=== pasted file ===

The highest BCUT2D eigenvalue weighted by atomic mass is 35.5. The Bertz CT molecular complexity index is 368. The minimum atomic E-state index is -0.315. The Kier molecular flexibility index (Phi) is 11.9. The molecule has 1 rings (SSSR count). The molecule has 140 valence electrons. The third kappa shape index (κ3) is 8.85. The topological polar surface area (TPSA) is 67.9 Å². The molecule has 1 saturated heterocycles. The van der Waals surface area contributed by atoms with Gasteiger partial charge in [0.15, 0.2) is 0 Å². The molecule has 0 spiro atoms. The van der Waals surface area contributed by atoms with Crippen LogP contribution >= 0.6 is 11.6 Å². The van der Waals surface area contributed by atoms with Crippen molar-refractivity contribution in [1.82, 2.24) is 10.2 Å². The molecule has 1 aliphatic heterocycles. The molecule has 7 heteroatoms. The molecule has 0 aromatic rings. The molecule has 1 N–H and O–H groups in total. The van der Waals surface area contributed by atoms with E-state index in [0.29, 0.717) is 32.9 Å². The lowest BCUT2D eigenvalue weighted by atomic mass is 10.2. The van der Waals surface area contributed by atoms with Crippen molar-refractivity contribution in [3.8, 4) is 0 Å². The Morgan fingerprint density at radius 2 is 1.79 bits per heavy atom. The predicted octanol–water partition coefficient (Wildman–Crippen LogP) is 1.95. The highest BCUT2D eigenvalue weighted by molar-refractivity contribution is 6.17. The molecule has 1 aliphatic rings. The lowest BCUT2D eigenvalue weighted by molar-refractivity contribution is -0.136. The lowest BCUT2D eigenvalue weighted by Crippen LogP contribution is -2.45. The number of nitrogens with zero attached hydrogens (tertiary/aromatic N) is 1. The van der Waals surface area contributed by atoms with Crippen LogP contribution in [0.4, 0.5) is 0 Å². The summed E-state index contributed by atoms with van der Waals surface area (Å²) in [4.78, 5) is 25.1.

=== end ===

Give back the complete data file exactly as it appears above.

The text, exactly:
The highest BCUT2D eigenvalue weighted by atomic mass is 35.5. The Bertz CT molecular complexity index is 368. The minimum atomic E-state index is -0.315. The Kier molecular flexibility index (Phi) is 11.9. The molecule has 1 rings (SSSR count). The molecule has 140 valence electrons. The third kappa shape index (κ3) is 8.85. The topological polar surface area (TPSA) is 67.9 Å². The molecule has 1 saturated heterocycles. The van der Waals surface area contributed by atoms with Gasteiger partial charge in [0.15, 0.2) is 0 Å². The molecule has 0 spiro atoms. The van der Waals surface area contributed by atoms with Crippen LogP contribution >= 0.6 is 11.6 Å². The van der Waals surface area contributed by atoms with Crippen molar-refractivity contribution in [1.82, 2.24) is 10.2 Å². The molecule has 1 aliphatic heterocycles. The molecule has 7 heteroatoms. The molecule has 0 aromatic rings. The molecule has 1 N–H and O–H groups in total. The van der Waals surface area contributed by atoms with E-state index in [0.29, 0.717) is 32.9 Å². The lowest BCUT2D eigenvalue weighted by atomic mass is 10.2. The van der Waals surface area contributed by atoms with Crippen molar-refractivity contribution in [3.8, 4) is 0 Å². The Morgan fingerprint density at radius 2 is 1.79 bits per heavy atom. The predicted octanol–water partition coefficient (Wildman–Crippen LogP) is 1.95. The highest BCUT2D eigenvalue weighted by molar-refractivity contribution is 6.17. The molecule has 1 aliphatic rings. The lowest BCUT2D eigenvalue weighted by molar-refractivity contribution is -0.136. The lowest BCUT2D eigenvalue weighted by Crippen LogP contribution is -2.45. The number of nitrogens with zero attached hydrogens (tertiary/aromatic N) is 1. The van der Waals surface area contributed by atoms with Crippen LogP contribution in [0.4, 0.5) is 0 Å². The summed E-state index contributed by atoms with van der Waals surface area (Å²) in [4.78, 5) is 25.1.